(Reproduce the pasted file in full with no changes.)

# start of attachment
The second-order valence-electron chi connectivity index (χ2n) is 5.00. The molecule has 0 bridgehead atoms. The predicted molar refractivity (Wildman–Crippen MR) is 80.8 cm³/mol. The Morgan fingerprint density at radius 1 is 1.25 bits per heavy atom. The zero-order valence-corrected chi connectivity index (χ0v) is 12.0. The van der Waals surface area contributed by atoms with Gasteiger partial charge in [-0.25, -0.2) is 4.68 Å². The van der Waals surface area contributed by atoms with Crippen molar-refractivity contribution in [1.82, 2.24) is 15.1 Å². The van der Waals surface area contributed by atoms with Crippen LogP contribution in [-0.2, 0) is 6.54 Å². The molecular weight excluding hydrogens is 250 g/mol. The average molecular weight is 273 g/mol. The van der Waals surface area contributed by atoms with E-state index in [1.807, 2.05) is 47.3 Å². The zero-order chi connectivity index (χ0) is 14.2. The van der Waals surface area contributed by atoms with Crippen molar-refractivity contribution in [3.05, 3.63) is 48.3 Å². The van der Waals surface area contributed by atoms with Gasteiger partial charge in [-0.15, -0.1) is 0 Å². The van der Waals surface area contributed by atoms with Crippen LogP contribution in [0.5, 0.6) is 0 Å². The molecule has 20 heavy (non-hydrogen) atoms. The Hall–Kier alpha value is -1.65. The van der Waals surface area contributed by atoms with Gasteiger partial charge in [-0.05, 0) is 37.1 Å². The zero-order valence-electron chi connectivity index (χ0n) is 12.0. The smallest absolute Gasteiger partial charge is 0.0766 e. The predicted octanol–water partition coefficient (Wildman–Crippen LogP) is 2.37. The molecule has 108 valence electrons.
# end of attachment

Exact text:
The second-order valence-electron chi connectivity index (χ2n) is 5.00. The molecule has 0 bridgehead atoms. The predicted molar refractivity (Wildman–Crippen MR) is 80.8 cm³/mol. The Morgan fingerprint density at radius 1 is 1.25 bits per heavy atom. The zero-order valence-corrected chi connectivity index (χ0v) is 12.0. The van der Waals surface area contributed by atoms with Gasteiger partial charge in [-0.25, -0.2) is 4.68 Å². The van der Waals surface area contributed by atoms with Crippen molar-refractivity contribution in [1.82, 2.24) is 15.1 Å². The van der Waals surface area contributed by atoms with Crippen LogP contribution in [-0.2, 0) is 6.54 Å². The molecular weight excluding hydrogens is 250 g/mol. The average molecular weight is 273 g/mol. The van der Waals surface area contributed by atoms with E-state index in [1.807, 2.05) is 47.3 Å². The zero-order chi connectivity index (χ0) is 14.2. The van der Waals surface area contributed by atoms with Crippen molar-refractivity contribution in [3.05, 3.63) is 48.3 Å². The van der Waals surface area contributed by atoms with Gasteiger partial charge in [-0.15, -0.1) is 0 Å². The van der Waals surface area contributed by atoms with Crippen LogP contribution in [0.5, 0.6) is 0 Å². The molecule has 20 heavy (non-hydrogen) atoms. The Hall–Kier alpha value is -1.65. The van der Waals surface area contributed by atoms with Gasteiger partial charge in [-0.05, 0) is 37.1 Å². The zero-order valence-electron chi connectivity index (χ0n) is 12.0. The smallest absolute Gasteiger partial charge is 0.0766 e. The predicted octanol–water partition coefficient (Wildman–Crippen LogP) is 2.37. The molecule has 108 valence electrons.